Client 404 provides users with an interface to network 408. By way of example, client 404 may be implemented using any device capable of accessing a data network, such as a general purpose computer or personal computer equipped with a modem or other network interface. Client 404 may also be implemented in other devices, such as a Blackberry™, Ergo Audrey™, mobile phones (with data access functions), Personal Digital Assistant (“PDA”) with a network connection, IP telephony phone, or generally any device capable of communicating over a data network.

Client 404 may be utilized by users to request sensor data from tracking center 406. For example, a user may subscribe to a service that allows the user to access up-to-date information about one or more sensors. Alternatively, a subscription to a service is not necessary to access the information. In order to request sensor data, the user may enter information on client 404 indicative of the desired sensor data. For example, the user may enter information requesting the current location and temperature of all sensors within a certain radius of a specified sensor. After the customer enters this information, client 404 may send a request to tracking center 104, which in turn may search its database or request the information directly from the sensors. When tracking center 406 finds the requested information, it may send the information back to client 404. As illustrated in FIG. 4, one sensor device 402 and one client 406 may be connected to network 408. However, one of ordinary skill would appreciate that more than one sensor device and more than one client may be connected to network 408.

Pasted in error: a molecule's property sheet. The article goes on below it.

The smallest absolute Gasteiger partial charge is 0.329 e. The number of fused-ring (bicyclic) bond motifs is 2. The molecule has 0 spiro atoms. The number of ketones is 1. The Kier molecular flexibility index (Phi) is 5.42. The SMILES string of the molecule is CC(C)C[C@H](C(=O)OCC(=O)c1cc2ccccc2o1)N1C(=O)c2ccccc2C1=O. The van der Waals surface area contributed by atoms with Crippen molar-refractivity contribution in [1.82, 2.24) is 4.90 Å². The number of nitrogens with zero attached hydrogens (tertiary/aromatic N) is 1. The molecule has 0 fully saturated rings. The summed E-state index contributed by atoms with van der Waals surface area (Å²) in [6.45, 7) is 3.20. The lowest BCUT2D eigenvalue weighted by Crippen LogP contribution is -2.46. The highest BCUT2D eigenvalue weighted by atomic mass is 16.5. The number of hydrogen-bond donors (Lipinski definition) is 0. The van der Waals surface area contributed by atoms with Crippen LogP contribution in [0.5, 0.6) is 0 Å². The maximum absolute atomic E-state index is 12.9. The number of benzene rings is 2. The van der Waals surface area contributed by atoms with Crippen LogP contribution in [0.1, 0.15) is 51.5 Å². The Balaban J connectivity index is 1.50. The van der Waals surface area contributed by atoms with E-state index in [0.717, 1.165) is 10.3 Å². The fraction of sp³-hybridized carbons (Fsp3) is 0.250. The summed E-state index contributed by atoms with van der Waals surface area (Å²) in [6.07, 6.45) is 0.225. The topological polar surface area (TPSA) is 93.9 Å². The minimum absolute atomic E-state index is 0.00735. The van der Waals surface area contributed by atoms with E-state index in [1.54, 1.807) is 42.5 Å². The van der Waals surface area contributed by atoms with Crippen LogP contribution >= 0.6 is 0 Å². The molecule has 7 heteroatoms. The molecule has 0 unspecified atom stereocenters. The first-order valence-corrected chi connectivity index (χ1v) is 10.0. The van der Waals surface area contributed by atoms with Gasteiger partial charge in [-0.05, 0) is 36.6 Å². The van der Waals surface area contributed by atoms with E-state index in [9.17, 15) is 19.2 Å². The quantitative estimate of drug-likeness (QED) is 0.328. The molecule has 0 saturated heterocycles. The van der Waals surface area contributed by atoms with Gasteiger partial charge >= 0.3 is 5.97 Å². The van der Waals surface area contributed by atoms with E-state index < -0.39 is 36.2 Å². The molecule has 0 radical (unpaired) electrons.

Flowchart